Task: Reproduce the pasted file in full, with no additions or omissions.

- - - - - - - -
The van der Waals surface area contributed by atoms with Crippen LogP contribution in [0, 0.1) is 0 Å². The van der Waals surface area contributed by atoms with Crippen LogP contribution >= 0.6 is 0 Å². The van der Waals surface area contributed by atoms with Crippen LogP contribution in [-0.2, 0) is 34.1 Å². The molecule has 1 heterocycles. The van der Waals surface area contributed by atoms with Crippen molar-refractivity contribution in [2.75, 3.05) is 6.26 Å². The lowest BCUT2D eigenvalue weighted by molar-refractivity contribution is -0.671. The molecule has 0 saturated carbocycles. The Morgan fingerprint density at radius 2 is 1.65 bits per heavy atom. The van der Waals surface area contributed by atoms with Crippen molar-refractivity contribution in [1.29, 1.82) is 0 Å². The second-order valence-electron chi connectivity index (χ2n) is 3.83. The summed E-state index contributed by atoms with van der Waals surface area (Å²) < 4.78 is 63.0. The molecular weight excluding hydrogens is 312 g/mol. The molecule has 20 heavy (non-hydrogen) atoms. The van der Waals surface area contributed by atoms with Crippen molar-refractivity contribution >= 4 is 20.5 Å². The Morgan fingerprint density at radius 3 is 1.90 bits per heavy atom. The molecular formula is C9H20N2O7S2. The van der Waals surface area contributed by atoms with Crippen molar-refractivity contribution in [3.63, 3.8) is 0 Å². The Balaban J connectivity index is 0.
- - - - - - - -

The van der Waals surface area contributed by atoms with Crippen LogP contribution in [0, 0.1) is 0 Å². The van der Waals surface area contributed by atoms with Crippen LogP contribution >= 0.6 is 0 Å². The van der Waals surface area contributed by atoms with Crippen LogP contribution in [-0.2, 0) is 34.1 Å². The molecule has 1 heterocycles. The van der Waals surface area contributed by atoms with Crippen molar-refractivity contribution in [2.75, 3.05) is 6.26 Å². The lowest BCUT2D eigenvalue weighted by molar-refractivity contribution is -0.671. The molecule has 0 saturated carbocycles. The Morgan fingerprint density at radius 2 is 1.65 bits per heavy atom. The van der Waals surface area contributed by atoms with Crippen molar-refractivity contribution in [1.29, 1.82) is 0 Å². The second-order valence-electron chi connectivity index (χ2n) is 3.83. The summed E-state index contributed by atoms with van der Waals surface area (Å²) < 4.78 is 63.0. The molecular weight excluding hydrogens is 312 g/mol. The molecule has 20 heavy (non-hydrogen) atoms. The van der Waals surface area contributed by atoms with Crippen molar-refractivity contribution >= 4 is 20.5 Å². The Morgan fingerprint density at radius 3 is 1.90 bits per heavy atom. The molecular formula is C9H20N2O7S2. The van der Waals surface area contributed by atoms with Crippen molar-refractivity contribution in [3.63, 3.8) is 0 Å². The Balaban J connectivity index is 0.